Our load tests utilize a couple of FAST ATE active load testers and a variety of other equipment such as an oscilloscope, power conditioner, temperature probe and a power consumption meter. You can read more about our standard testing approach here.
The tests performed are based around six conceivable setups that are out there and progressively load down the PSU up to the power supply's limits or 1000W, whichever comes first. Since our test equipment's limits are higher than that of the SilverStone ST45SF-G 450W power supply, we can test it to the maximum.
The above tests represent typical loads that we have measured from various systems and are meant to give a rough idea of where your computer might fall in line with our tests. Please keep in mind that each system is different and actual loads can vary greatly even with similar hardware.
Let's start by taking a look at the voltages to see how well this unit did during testing. Starting with the 12V rail, we see 1% regulation from start to finish with a total drop of .09V. The 5V rail managed to stay within 1% of specification with a total drop of .06V from start to finish. Moving towards the 3.3V rail, we see that regulation was within 2% of specification with a total voltage drop of .04V.
DC Output quality for the SilverStone ST45SF-G 450W was good and well within specifications. During Test 1, we saw 21mV of noise on our scope. When we increased the loads in Test 2, the ripple climbed to 33mV at around 3/4 load. During Test 3 under a load of 450W, the oscilloscope showed a maximum of 46mV on noise on the 12V rail.
The SilverStone ST45SF-G 450W is rated for 80 PLUS Gold efficiency. This means that the power supply must perform at 87%/89%/87% efficiency at 20%/50%/100% loads respectively. As you can see, the ST45SF-G 450W passed on our bench, and wasn't close to failing at any point.
The SilverStone ST45SF-G is the first Small Form Factor power supply that we have tested here at TweakTown. It isn't something that we go after simply because most units aren't capable of handling something that our readers would build. The ST45SF-G gives enough power that one could comfortably game on a gaming system featuring something like one Radeon 7970 or GTX 780. If you're only using a single monitor, chances are that you don't need anything more than that, so it will fit the bill just fine.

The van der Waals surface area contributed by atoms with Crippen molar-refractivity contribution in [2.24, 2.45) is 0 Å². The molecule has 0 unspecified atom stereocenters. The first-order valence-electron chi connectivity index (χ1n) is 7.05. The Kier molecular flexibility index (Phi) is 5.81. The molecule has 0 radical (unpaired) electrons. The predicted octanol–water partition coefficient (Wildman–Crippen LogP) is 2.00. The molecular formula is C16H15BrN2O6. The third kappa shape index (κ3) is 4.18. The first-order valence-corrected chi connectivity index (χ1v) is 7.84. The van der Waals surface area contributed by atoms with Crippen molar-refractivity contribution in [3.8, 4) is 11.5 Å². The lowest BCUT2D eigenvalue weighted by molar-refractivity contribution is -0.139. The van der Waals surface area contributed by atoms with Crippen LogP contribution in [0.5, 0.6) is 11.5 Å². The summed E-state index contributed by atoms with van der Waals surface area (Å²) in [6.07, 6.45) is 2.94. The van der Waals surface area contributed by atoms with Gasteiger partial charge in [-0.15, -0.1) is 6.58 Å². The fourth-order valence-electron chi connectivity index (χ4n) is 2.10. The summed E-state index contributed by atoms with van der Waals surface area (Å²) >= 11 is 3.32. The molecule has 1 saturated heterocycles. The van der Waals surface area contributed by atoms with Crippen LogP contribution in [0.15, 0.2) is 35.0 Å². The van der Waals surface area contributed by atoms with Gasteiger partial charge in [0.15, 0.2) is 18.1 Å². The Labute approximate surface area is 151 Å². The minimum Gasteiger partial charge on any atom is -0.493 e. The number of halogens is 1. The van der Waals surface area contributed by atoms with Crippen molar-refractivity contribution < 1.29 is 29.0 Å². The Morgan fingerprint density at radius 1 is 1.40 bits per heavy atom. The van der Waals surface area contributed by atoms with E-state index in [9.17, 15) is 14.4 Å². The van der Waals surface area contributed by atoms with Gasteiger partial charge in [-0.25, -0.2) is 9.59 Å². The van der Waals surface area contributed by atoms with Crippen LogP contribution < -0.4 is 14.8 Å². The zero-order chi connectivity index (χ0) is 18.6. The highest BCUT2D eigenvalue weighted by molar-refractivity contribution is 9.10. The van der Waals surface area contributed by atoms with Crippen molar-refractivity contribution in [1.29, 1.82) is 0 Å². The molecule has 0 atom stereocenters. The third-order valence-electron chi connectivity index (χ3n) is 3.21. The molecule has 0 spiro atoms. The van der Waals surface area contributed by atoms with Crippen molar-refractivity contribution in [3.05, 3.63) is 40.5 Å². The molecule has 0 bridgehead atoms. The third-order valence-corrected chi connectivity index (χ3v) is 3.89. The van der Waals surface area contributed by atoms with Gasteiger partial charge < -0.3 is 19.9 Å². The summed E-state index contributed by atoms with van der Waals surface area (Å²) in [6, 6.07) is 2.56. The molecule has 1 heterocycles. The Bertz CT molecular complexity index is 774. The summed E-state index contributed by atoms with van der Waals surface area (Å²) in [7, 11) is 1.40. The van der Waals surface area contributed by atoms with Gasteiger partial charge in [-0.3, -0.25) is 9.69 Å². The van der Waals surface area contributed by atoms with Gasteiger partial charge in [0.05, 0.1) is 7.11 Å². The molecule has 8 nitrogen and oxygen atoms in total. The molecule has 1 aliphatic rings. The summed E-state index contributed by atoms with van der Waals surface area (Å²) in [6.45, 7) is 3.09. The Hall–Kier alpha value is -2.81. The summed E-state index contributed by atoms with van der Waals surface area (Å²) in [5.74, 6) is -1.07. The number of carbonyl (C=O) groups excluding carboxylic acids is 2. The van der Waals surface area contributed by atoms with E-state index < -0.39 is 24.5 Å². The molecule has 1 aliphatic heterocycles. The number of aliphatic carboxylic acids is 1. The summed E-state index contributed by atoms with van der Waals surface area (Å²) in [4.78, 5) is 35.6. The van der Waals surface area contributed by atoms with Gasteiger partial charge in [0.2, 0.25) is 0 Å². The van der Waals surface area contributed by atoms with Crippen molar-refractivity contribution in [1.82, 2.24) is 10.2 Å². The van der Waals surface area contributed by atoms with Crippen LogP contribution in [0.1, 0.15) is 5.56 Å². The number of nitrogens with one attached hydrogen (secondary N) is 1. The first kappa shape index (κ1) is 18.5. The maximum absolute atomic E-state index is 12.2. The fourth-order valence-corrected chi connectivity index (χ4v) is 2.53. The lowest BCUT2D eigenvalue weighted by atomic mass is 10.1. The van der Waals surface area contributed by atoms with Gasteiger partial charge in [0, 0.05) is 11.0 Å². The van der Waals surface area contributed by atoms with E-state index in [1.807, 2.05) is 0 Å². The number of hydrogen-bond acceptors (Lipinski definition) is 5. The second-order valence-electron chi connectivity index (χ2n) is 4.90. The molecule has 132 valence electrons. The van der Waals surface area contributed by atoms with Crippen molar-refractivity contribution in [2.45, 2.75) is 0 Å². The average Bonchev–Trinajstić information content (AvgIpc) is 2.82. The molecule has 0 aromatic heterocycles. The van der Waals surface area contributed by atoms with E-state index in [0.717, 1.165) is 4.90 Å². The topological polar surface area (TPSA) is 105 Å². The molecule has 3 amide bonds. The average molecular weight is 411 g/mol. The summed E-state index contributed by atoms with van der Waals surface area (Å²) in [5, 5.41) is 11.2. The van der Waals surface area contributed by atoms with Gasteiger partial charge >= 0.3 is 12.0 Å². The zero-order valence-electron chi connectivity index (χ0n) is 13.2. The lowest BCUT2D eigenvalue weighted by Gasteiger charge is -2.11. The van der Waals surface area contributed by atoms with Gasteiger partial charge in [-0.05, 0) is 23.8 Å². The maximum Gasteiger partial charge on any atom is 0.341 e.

There are quite a lot of other uses for power supplies like this, such as homemade NAS boxes and small home servers, especially if they aren't running anything but onboard graphics. Let's also not forget that you aren't confined to only utilizing the ST45SF-G inside an SFX chassis. The SFX to ATX adapter sweetens the unit a little bit more, as you can then slip this into a very small case and free up a bit more room.
Performance wise, the ST45SF-G is just what we have come to expect from SilverStone. We'd be quite unhappy if it wasn't up to the standards that they've set for themselves. Voltage regulation faired the best for the ST45SF-G with the 12V and 5V rails staying within 1% of specifications. The 3.3V rail wasn't too far off, staying with 2% itself. DC Output quality could have been a little better, but with a maximum of only 46mV on the 12V rail, it is more than low enough for a stable rig with quality power. The efficiency was spot on during our testing as well, meaning that the ST45SF-G passes with flying colors.
The one drawback to the ST45SF-G from SilverStone seems to be the price. At a shipped price of about $94, you can find much more power, but not in a SFX unit. As with all things that are the best of the best, the price is typically a bit higher. This holds true with the ST45SF-G as you simply won't find a higher wattage SFX unit that performs better with 80 PLUS Gold efficiency and fully modular cables.